AMS is our nation’s premier professional organization promoting the atmospheric, oceanic, and hydrologic sciences. Since joining AMS in 1980, I have relied on the Society to connect with the science, broaden my professional network, and advance my career. In recent years I’ve started to repay the Society, by serving on the AMS Fellows Committee and the AMS Finance Committee, among others. I want our world-class organization to thrive so that it can continue to serve future generations of scientists. To maintain its premier status, I would like to help the society address several key challenges:
Diversity and Inclusion: Many of our organizations are not doing enough to ensure full and equitable participation of a diverse future workforce. AMS has an extremely important role to play in this regard. I can bring my experience at NOAA in building a comprehensive Diversity and Inclusion Program focused on succession planning, training, and professional development to AMS to help address age, gender, ethnic, racial, sexual orientation, and other aspects of this challenge.
Pressing Societal Issues: In the 35 years that I have been a climate scientist, we have witnessed profound changes in our climate. AMS is an essential nonpartisan, trusted organization that serves as an honest broker on the most pressing environmental issues, such as climate change. AMS must continue in this role, now more than ever. I can bring my experience as the director of NOAA’s Climate Program Office and as former director of NOAA’s Climate Prediction Center to AMS to help advance the Society’s policy programs and help ensure that authoritative scientific discourse prevails.
Partnerships and Integration: The rapid pace of technological innovation today, from social media to big data, is opening new pathways for accelerating scientific advancement. This increasingly requires AMS to find new ways to integrate across disciplines in the public, private, and academic sectors. Throughout my career I have worked to advance the climate research enterprise by promoting partnerships that build on mutual strengths and interests. I will bring this experience to AMS and work across the society to help ensure full community engagement in the advances needed to put our information into the hands of those that need it.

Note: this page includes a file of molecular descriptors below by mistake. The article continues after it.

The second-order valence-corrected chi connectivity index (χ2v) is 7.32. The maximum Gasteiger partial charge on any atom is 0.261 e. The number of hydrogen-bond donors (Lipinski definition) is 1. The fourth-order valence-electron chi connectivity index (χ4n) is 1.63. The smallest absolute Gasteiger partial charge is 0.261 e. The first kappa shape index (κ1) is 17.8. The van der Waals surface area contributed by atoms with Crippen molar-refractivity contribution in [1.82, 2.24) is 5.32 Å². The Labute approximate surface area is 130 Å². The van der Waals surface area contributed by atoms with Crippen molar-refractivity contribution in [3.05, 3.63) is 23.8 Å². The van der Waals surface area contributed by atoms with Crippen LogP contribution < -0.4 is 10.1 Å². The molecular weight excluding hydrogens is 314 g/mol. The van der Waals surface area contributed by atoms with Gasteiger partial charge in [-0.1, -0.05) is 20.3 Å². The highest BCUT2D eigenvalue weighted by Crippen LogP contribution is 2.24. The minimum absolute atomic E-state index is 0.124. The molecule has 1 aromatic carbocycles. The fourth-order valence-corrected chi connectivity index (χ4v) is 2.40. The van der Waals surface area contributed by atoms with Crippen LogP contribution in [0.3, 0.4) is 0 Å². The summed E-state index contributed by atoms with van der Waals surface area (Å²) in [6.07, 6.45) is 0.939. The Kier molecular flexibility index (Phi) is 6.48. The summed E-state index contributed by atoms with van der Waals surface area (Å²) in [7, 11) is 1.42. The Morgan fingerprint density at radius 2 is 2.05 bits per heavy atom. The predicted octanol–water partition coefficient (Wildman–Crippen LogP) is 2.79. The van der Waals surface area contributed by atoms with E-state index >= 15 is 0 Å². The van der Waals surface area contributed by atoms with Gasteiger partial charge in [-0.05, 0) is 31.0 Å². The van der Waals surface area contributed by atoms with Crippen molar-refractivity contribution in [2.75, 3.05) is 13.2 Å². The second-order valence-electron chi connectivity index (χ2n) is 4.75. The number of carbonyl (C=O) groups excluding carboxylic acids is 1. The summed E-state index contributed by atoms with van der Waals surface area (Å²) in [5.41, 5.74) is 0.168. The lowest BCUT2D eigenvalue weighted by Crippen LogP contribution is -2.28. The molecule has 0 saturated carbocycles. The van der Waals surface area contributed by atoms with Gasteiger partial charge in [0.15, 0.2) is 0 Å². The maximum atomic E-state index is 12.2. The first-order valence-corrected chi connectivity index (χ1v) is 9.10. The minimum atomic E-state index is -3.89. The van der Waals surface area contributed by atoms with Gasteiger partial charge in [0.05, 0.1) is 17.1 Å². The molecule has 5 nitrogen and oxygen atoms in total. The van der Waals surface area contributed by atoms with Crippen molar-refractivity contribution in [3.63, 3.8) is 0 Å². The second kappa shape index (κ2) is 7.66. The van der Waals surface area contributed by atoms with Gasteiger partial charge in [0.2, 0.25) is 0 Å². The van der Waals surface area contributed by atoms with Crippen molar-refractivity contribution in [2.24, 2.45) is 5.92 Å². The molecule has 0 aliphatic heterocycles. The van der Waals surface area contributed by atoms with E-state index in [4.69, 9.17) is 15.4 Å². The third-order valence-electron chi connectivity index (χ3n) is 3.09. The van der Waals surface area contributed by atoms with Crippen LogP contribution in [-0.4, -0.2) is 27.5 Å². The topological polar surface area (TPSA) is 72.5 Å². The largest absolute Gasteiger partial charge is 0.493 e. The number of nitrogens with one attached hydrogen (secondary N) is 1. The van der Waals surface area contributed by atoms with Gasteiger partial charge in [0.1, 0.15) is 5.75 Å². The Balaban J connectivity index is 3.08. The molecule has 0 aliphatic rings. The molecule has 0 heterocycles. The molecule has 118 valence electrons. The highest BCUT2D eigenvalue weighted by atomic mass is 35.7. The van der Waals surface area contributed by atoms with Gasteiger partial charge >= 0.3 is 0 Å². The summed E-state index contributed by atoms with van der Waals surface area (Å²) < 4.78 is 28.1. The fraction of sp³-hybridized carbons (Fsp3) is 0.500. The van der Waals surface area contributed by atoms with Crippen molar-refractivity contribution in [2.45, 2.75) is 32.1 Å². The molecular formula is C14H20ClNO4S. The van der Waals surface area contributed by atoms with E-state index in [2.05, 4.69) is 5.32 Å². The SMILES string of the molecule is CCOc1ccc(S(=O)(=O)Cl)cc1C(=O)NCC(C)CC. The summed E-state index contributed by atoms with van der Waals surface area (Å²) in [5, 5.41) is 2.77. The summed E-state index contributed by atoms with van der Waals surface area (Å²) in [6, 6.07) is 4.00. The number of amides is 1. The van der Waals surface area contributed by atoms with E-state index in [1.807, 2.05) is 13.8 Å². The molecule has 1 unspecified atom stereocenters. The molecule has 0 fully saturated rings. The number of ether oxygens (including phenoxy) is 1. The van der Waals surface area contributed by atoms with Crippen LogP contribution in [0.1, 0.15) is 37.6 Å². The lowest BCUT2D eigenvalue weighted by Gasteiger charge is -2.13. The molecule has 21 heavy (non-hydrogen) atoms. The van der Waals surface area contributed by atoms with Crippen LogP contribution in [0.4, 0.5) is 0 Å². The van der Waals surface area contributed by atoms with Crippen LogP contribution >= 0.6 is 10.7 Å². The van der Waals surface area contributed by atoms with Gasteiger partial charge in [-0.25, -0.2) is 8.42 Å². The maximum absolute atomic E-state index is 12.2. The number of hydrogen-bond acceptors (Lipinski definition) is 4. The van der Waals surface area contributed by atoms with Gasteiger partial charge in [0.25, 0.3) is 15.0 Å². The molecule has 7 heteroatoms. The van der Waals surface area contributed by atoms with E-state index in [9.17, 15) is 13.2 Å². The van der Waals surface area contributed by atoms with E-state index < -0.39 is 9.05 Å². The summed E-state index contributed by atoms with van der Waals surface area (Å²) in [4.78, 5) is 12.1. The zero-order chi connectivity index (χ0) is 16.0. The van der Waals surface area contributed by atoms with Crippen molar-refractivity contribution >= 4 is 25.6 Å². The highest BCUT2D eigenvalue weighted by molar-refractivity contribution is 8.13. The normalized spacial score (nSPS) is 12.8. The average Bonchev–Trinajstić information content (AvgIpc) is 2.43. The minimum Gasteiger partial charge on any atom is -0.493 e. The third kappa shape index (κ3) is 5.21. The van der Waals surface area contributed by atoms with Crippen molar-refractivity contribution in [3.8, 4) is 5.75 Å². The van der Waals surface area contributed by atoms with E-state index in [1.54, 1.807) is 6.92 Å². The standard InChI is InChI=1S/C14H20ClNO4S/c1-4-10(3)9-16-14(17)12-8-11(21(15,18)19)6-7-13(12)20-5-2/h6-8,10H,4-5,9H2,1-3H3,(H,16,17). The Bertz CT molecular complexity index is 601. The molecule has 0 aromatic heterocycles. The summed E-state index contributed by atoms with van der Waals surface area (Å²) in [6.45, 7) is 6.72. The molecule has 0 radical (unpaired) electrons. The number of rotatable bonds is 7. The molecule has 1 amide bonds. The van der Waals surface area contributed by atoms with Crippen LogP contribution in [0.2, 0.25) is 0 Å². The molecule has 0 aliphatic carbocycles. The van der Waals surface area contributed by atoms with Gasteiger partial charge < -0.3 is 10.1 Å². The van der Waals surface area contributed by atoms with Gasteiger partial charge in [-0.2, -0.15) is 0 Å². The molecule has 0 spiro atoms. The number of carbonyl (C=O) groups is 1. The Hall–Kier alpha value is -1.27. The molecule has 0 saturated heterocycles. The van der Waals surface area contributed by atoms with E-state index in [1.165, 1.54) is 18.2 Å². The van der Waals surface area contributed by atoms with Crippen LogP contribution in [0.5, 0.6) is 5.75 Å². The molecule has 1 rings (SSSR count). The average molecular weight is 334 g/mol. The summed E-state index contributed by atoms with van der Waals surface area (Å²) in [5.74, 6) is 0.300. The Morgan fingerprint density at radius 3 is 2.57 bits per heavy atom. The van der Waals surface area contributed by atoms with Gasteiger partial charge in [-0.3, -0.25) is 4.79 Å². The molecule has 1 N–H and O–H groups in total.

If elected to serve, I would like to help AMS address these challenges ultimately to connect people to our science and to grow the membership of the society through outreach, mentoring, and networking.
Dr. Wayne Higgins is director of the Climate Program Office (CPO) within NOAA’s Office of Oceanic and Atmospheric Research. CPO serves as the focal point to advance NOAA’s primary climate mission goal, with more than 70 employees in climate observing, modeling, prediction, education, and societal engagement activities. Higgins received his degrees in physics (B.S., 1980) from the University of Illinois and meteorology (M.S., 1983, and Ph.D., 1987) from The Pennsylvania State University. His research interests span climate variability and change, with emphasis on diagnostic evaluation of models to improve climate prediction. Prior to his appointment as CPO Director, Higgins served as the acting director of the National Centers for Environmental Prediction in 2013 and as the director of the Climate Prediction Center from 2007 to 2013, both within NOAA’s National Weather Service. These experiences gave him a broad perspective on interdisciplinary climate research and applications, ideal for leadership in the expanding role of AMS as an integrator across disciplines.
Higgins is a Fellow of AMS and currently serves on the AMS Fellows Nominations Committee and the AMS Finance Committee. He has also served as a member of the AMS Board on Global Strategies and the AMS Committee on Climate Variations. Higgins has received the NOAA Administrators Award, a NOAA Silver Medal, and two NOAA Bronze Medals for his work. He has spoken at more than 250 national and international conferences and workshops.
Higgins currently serves as the Department of Commerce Principal to the U.S. Global Change Research Program, as the United States Principal to the Global Framework for Climate Services, and as an adjunct professor at the University of Maryland. He conceived and led the North American Monsoon Experiment from 1999 to 2007 and served as chair of the World Climate Research Programme Variability of the American Monsoons Panel and as a member of the U.S. CLIVAR Pan American Panel. He has authored or coauthored more than 80 peer-reviewed journal articles, 5 book chapters, 32 atlases and technical reports, and 200 conference proceedings.